FDA Approval of New Treatment Option for Children with Secondary Acute Myeloid Leukemia is a Welcome Step Forward

By Gwen Nichols, MD, LLS Chief Medical Officer | March, 2021

Here at The Leukemia & Lymphoma Society (LLS), we applaud every advance for children with blood cancers. Today’s reason to celebrate is the news that the U.S. Food and Drug Administration (FDA) expanded the approval of daunorubicin and cytarabine (Vyxeos®) to include treatment of pediatric patients aged one year and older with newly-diagnosed therapy-related acute myeloid leukemia (t-AML) or AML with myelodysplasia-related changes (AML-MRC). This is a welcome and necessary advancement in support of some of our most vulnerable patients.

The therapy was previously approved in 2017 for adult patients who acquired AML after being treated for a previous cancer or whose AML developed after progressing from a diagnosis of myelodysplastic syndrome. LLS recognized this therapy’s potential back in 2009 when it invested in it through its Therapy Acceleration Program® (TAP), which invests in cutting-edge companies working in areas of high unmet need for blood cancer patients. LLS partnered with Celator Pharmaceuticals, which Jazz Pharmaceuticals later acquired, on the clinical development of daunorubicin and cytarabine (Vyxeos®) for adults with AML.

The approval is supported by safety data from two trials conducted by the Children’s Oncology Group (COG) and Cincinnati Children’s Hospital (CCH), which established safety for relapsed/refractory patients. Both studies did report adverse reactions, including bleeding events, fever, and rash. The efficacy data was based on the CPX351–301 study in adults with secondary AML, which LLS TAP supported.

While we celebrate today’s news and what it means for children with AML and their families, and all the work being done to provide safe and effective treatments, LLS remains focused on how much more there is to do. Today, many children do not survive pediatric blood cancer, and survivors are often left with lifelong complications from treatment. When it comes to AML, the five-year survival rate for children younger than 15 years old diagnosed is only 68.7 percent.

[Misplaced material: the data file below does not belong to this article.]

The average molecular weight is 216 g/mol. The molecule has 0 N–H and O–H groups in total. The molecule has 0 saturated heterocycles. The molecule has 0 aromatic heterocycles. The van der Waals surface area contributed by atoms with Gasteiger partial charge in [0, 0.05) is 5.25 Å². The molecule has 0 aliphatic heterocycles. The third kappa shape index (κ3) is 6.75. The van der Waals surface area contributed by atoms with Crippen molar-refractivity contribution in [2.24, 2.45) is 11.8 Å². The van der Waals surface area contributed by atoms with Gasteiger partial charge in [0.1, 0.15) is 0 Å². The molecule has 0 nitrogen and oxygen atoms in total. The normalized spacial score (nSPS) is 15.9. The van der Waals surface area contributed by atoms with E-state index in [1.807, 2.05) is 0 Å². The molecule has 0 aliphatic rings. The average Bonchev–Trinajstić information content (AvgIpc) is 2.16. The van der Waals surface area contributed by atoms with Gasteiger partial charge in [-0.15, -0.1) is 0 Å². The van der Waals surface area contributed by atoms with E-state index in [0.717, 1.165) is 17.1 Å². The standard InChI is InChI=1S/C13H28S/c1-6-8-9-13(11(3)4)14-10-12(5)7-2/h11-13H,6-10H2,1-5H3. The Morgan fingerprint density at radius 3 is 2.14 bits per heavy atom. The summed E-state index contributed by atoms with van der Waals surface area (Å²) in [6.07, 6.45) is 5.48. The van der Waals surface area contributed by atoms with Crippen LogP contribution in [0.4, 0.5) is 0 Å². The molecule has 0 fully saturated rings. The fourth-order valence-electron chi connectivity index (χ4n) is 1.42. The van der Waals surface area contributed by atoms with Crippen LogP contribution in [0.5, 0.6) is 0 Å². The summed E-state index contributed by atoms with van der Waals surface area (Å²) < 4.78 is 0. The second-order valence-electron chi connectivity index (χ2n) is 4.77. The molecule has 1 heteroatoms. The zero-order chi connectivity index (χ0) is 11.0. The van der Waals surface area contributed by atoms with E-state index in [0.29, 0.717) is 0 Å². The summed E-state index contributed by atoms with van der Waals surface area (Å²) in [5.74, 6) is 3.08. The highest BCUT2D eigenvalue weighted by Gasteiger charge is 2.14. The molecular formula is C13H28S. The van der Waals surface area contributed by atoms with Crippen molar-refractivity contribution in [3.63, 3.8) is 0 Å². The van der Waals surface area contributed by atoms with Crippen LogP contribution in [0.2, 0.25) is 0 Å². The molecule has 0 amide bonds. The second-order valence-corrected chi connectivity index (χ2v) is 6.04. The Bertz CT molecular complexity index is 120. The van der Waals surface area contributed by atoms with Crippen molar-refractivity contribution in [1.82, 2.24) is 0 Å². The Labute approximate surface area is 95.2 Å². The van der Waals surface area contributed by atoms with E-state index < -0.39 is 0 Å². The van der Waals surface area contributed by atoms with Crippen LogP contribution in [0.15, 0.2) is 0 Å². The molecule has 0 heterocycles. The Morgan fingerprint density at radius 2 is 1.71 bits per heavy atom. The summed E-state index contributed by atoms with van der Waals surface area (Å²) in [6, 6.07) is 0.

Children have been treated with a one-size-fits-all approach for too long, despite cancer behaving differently in children than in adults. For many childhood cancers, chemotherapies developed decades ago remain the standard of care and simply don’t work well enough. In this era of precision medicine — giving the right treatment to the right patient at the right time — it’s critical for children to receive new therapies designed just for them.

LLS is determined to usher in a new era of drug development for pediatric blood cancers that puts children at the center of their care. Through the LLS Children’s Initiative, we seek to shift the standard of care for children, moving them away from toxic chemotherapies and toward effective and safe precision medicine treatments that target their cancer without harming the rest of their bodies. LLS is currently laying the groundwork for LLS PedAL, the first global precision medicine clinical trial for children with relapsed acute leukemia, which is being informed by its success with the Beat AML® Master Clinical Trial that was launched in 2016 for newly diagnosed AML adult patients 60 or older. Further, LLS is funding more than 30 research grants focused on deepening our understanding of the unique genetic causes and molecular biomarkers of pediatric blood cancer and how best to target them.

LLS is striving to raise $100 million for The LLS Children’s Initiative, which is a multi-year collaboration to expand our investment in leading-edge research, provide a comprehensive array of free information, resources, and financial support for affected children and families, and support policies that break down barriers to accessing care and developing new treatments.

Our goal is not only for children to survive blood cancer but for them to thrive in their lives after treatment.

The Leukemia & Lymphoma Society (LLS) is dedicated to funding research, finding cures and ensuring access to treatments for blood cancer patients.